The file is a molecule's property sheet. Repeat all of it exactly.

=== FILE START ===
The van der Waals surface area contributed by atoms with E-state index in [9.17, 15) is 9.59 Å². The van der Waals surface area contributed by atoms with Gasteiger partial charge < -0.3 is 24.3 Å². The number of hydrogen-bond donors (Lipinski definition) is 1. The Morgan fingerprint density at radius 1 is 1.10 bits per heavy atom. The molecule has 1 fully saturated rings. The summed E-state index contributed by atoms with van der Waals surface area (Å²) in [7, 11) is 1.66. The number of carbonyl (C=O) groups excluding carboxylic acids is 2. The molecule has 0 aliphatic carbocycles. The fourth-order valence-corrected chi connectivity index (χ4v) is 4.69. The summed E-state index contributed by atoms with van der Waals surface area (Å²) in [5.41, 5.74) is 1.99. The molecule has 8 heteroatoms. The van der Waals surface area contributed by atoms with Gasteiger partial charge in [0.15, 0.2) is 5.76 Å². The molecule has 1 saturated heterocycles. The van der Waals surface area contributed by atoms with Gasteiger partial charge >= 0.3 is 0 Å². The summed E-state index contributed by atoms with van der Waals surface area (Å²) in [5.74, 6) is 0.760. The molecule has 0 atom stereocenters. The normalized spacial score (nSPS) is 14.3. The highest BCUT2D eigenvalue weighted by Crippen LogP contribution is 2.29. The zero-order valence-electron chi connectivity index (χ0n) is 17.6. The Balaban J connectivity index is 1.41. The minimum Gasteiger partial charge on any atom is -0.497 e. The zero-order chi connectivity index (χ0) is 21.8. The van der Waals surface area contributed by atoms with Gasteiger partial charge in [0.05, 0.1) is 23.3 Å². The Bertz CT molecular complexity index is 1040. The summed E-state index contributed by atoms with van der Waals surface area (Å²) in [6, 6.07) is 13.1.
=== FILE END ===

The van der Waals surface area contributed by atoms with E-state index in [9.17, 15) is 9.59 Å². The van der Waals surface area contributed by atoms with Gasteiger partial charge < -0.3 is 24.3 Å². The number of hydrogen-bond donors (Lipinski definition) is 1. The Morgan fingerprint density at radius 1 is 1.10 bits per heavy atom. The molecule has 1 fully saturated rings. The summed E-state index contributed by atoms with van der Waals surface area (Å²) in [7, 11) is 1.66. The number of carbonyl (C=O) groups excluding carboxylic acids is 2. The molecule has 0 aliphatic carbocycles. The fourth-order valence-corrected chi connectivity index (χ4v) is 4.69. The summed E-state index contributed by atoms with van der Waals surface area (Å²) in [5.41, 5.74) is 1.99. The molecule has 8 heteroatoms. The van der Waals surface area contributed by atoms with Gasteiger partial charge in [0.15, 0.2) is 5.76 Å². The molecule has 1 saturated heterocycles. The van der Waals surface area contributed by atoms with Gasteiger partial charge >= 0.3 is 0 Å². The summed E-state index contributed by atoms with van der Waals surface area (Å²) in [5.74, 6) is 0.760. The molecule has 0 atom stereocenters. The normalized spacial score (nSPS) is 14.3. The highest BCUT2D eigenvalue weighted by Crippen LogP contribution is 2.29. The zero-order valence-electron chi connectivity index (χ0n) is 17.6. The Balaban J connectivity index is 1.41. The minimum Gasteiger partial charge on any atom is -0.497 e. The zero-order chi connectivity index (χ0) is 21.8. The van der Waals surface area contributed by atoms with Gasteiger partial charge in [0.05, 0.1) is 23.3 Å². The Bertz CT molecular complexity index is 1040. The summed E-state index contributed by atoms with van der Waals surface area (Å²) in [6, 6.07) is 13.1.